IF WE’RE TO have anger in rock, then let it boil like this. Babes In Toyland’s fury is intimidating. They were never more than a neat name to me before, but tonight Babes Inn Toyland are a prodigious force of nature.
So what are they cut up about? Oh, the obvious. It’s a man’s, man’s world still and Babes wanna know why. There’s a balance to redress. So they step up there and beef out their frustrations in the only terms we understand — big fat curdling primal screams. Babes In Toyland take rock right back to basics, a place it should never have quit anyhow. They lay it all on the line.
Kat Bjelland is a plucky, brave figure. The live experiences captures Babes’ uphill struggle potently; there’s just these three gals screaming their truth before a melee of testosterone, a sea of hairy males ogling and leching. Any female who dares brave the pit is unceremoniously groped. Yeah, that’s what Babes are up against. Animal instincts rule here.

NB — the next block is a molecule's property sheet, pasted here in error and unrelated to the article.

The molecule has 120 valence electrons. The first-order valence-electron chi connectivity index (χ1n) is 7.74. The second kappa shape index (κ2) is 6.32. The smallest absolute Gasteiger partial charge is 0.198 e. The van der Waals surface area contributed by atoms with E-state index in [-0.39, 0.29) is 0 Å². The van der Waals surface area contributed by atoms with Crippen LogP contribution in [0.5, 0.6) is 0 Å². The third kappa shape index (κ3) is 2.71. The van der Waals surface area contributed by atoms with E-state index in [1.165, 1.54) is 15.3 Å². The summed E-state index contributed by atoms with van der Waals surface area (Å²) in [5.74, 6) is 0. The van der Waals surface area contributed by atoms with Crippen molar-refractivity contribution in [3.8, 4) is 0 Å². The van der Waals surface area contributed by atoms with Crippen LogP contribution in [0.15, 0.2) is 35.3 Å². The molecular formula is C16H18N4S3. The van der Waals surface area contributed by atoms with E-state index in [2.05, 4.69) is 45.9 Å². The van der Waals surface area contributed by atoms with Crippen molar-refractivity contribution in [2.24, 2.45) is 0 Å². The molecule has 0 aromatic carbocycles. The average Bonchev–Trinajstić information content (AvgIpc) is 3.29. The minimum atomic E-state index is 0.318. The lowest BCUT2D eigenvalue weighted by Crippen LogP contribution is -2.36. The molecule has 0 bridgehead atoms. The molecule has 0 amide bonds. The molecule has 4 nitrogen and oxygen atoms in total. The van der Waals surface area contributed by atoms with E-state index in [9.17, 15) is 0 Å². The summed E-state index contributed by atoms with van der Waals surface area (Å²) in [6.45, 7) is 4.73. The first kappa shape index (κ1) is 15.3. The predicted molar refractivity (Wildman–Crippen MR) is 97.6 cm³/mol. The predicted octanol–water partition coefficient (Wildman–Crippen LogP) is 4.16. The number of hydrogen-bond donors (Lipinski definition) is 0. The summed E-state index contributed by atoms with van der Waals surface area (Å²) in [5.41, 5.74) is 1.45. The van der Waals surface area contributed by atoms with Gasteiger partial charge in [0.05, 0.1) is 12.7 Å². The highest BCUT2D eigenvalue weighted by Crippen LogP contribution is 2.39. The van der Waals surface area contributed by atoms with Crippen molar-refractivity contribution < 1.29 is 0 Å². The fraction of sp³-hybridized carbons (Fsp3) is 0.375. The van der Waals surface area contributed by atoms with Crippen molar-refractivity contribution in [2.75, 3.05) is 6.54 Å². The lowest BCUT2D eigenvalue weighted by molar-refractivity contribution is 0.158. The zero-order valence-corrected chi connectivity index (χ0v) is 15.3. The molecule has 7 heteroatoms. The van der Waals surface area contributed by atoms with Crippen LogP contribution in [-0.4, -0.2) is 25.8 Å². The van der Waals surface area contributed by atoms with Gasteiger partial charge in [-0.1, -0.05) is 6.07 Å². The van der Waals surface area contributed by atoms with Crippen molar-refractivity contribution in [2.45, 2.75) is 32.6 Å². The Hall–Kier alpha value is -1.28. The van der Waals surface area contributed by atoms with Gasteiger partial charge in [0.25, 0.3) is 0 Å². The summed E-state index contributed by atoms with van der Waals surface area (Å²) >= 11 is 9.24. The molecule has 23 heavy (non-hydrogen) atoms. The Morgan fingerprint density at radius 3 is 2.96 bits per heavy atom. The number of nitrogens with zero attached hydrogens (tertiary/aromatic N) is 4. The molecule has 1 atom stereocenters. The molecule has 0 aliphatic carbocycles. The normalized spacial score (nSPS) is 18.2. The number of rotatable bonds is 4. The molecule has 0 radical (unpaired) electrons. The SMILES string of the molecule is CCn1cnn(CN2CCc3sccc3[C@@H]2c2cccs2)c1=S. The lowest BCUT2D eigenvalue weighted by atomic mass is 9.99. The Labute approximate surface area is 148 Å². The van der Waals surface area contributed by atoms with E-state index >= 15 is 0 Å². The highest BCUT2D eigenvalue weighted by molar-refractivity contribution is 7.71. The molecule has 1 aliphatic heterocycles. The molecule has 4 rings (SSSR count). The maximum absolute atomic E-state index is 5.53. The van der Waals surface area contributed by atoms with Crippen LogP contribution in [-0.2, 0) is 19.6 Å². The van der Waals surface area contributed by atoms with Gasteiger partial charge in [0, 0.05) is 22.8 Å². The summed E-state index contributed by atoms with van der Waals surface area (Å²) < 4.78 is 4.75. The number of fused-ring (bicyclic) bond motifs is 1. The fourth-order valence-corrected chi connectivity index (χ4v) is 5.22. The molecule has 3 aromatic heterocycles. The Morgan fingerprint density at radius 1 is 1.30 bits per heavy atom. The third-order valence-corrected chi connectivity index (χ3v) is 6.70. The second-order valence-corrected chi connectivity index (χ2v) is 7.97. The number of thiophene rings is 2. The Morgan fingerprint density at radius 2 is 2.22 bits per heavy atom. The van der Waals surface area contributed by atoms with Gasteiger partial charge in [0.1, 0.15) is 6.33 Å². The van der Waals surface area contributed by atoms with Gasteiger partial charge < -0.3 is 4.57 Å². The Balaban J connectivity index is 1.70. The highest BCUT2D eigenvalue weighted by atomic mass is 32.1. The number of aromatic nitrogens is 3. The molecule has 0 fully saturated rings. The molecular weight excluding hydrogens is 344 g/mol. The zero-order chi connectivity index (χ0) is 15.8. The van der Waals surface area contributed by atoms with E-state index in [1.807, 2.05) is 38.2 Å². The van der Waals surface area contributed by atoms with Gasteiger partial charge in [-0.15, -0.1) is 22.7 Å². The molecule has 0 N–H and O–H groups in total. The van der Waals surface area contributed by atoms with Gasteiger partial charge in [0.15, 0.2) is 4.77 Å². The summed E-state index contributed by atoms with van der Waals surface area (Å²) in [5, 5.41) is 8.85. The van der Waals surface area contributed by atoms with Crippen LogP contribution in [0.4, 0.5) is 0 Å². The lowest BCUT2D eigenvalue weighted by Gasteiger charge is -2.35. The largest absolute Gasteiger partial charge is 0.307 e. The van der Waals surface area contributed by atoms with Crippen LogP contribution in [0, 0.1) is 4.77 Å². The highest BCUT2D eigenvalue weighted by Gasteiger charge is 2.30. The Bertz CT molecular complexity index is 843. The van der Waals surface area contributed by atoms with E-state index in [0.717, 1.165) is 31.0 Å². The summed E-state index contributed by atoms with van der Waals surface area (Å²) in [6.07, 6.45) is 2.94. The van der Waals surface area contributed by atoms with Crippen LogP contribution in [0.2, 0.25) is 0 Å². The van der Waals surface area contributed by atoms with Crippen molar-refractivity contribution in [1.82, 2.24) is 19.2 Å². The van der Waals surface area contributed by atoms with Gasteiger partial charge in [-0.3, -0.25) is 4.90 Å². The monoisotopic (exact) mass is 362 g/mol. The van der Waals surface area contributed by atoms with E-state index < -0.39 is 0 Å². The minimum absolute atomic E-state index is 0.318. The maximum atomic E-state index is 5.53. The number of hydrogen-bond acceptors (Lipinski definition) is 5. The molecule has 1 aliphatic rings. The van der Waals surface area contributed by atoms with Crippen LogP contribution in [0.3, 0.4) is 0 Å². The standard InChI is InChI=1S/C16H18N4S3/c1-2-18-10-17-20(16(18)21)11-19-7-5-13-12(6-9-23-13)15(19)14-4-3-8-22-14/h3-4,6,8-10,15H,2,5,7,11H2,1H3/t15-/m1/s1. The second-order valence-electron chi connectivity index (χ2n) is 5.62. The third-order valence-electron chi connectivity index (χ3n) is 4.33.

Kat must be tempted to proslytize, to spit out dogma, but she doesn’t. Instead, she works by fractured image and semi-revealed intimate memory, a subtle evocation of life’s stubborn, institutionalised injustices. Such subtleties don’t transfer to this bearpit, mind: we’re just left with the wrath, the anger, the Scream. Surely no band, barring Hole, give vent to outrage so chillingly.
So the music’s primitive? Sure. So are their grievances. For 45 minutes, Babes In Toyland stand on stage and rail brilliantly and articulately against a morally bankrupt social order, then take their leave and leave me belligerent, brimming with righteous anger, and breathless. Nice one. Now that’s what I call music.
© Ian Gittins, Melody Maker, 11 January 1992